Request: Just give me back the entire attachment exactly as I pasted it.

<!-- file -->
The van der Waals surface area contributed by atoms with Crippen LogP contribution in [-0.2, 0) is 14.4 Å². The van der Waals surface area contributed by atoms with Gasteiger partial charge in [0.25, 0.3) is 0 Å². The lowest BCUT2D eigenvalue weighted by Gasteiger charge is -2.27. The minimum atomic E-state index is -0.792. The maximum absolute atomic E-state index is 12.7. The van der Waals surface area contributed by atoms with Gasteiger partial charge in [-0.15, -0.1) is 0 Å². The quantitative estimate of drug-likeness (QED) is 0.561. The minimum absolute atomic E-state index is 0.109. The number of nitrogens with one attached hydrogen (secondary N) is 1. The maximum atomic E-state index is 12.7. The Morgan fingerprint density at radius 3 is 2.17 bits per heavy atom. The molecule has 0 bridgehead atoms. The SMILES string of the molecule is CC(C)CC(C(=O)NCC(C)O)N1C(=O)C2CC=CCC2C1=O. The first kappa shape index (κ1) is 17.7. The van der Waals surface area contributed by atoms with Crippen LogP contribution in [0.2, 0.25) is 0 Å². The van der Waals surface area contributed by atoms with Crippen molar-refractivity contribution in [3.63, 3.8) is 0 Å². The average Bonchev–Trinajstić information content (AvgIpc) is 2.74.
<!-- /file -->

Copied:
The van der Waals surface area contributed by atoms with Crippen LogP contribution in [-0.2, 0) is 14.4 Å². The van der Waals surface area contributed by atoms with Gasteiger partial charge in [0.25, 0.3) is 0 Å². The lowest BCUT2D eigenvalue weighted by Gasteiger charge is -2.27. The minimum atomic E-state index is -0.792. The maximum absolute atomic E-state index is 12.7. The van der Waals surface area contributed by atoms with Gasteiger partial charge in [-0.15, -0.1) is 0 Å². The quantitative estimate of drug-likeness (QED) is 0.561. The minimum absolute atomic E-state index is 0.109. The number of nitrogens with one attached hydrogen (secondary N) is 1. The maximum atomic E-state index is 12.7. The Morgan fingerprint density at radius 3 is 2.17 bits per heavy atom. The molecule has 0 bridgehead atoms. The SMILES string of the molecule is CC(C)CC(C(=O)NCC(C)O)N1C(=O)C2CC=CCC2C1=O. The first kappa shape index (κ1) is 17.7. The van der Waals surface area contributed by atoms with Crippen LogP contribution in [0.2, 0.25) is 0 Å². The van der Waals surface area contributed by atoms with Crippen molar-refractivity contribution in [3.63, 3.8) is 0 Å². The average Bonchev–Trinajstić information content (AvgIpc) is 2.74.